What is fair value adjustment?
A fair value adjustment is a type of accounting process that allows fair value to be revalued when there is a significant difference between that value and the current carrying amount of an asset. Managing this type of adjustment requires time to engage in what is known as reassessment to bring the two figures closer together. There are several reasons why a fair value adjustment may be necessary, including significant changes in the fair value of the assets involved, or when the assets are involved in a business acquisition.
The exact process of making a fair value adjustment will depend on the type of asset involved and what has occurred to create a greater disparity between the currently identified fair value and the carrying amount of that asset. For example, if the asset involved is real estate, the process will require identification of the current market value, based on increases or decreases in demand for similar properties in the immediate area. This can be compared to book value and current fair market value and is taken into account in determining a reasonable and fair value for adjustment.
One of the most common approaches to fair value adjustment is based on identifying a similar event or situation for comparison and then adjusting accordingly. It is not uncommon for several similar situations to be considered, effectively allowing the sum total of these events to be used to arrive at a reasonable adjustment. The first priority is for events that are exactly the same as the situation cited for readjustment, with similar events considered when and if no exact matches are available for scrutiny.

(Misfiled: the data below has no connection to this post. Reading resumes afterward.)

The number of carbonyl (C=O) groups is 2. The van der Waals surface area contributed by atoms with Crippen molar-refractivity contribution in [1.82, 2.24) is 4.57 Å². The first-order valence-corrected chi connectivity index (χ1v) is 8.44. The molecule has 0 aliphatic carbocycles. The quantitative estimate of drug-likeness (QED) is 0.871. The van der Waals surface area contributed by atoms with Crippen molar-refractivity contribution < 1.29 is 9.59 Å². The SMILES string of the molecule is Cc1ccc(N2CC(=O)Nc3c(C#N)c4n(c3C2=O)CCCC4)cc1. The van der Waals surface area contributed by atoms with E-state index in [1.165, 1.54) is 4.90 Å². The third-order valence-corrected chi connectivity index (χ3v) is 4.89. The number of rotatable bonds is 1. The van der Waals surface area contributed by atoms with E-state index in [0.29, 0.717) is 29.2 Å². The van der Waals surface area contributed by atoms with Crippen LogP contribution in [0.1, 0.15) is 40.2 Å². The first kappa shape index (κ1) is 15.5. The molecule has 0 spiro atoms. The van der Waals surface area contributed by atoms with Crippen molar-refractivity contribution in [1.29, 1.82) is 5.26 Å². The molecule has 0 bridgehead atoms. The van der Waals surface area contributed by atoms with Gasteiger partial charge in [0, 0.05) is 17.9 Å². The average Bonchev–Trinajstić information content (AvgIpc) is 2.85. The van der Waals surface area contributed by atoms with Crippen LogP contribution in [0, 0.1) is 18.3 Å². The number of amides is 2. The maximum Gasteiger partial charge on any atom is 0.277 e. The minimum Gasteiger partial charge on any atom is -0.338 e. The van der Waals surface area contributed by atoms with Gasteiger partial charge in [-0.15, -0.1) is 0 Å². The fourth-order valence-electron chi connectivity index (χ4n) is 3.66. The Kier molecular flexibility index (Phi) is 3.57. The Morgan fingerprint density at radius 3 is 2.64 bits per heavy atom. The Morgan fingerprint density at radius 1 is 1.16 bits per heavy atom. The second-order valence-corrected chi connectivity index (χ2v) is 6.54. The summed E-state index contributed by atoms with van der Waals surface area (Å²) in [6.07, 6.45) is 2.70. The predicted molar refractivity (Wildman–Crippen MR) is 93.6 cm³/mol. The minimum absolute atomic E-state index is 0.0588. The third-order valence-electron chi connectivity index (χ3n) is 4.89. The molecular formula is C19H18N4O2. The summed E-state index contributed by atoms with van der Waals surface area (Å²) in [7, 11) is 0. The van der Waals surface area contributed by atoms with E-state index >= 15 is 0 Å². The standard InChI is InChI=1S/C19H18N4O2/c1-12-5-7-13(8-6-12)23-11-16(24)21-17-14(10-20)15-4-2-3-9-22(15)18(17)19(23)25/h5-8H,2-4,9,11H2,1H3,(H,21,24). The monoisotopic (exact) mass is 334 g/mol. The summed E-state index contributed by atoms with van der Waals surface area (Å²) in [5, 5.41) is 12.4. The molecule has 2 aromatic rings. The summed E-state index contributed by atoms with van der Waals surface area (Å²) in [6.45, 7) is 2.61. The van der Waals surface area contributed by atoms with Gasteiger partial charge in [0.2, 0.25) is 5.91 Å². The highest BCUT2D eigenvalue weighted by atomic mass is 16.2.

While a fair value adjustment is often based on objective information collected to ensure that the adjustment is reasonable and logical, there can also be some degree of subjectivity. The idea is to limit the amount of subjectivity that is brought to the task and to make efforts to assess the available data as objectively as possible. Doing so helps to minimize the chance that the fair value adjustment does not really address the underlying reasons for the disparity between current book value and fair value, while increasing the chance that fair value is more in line with current fair value. . market value.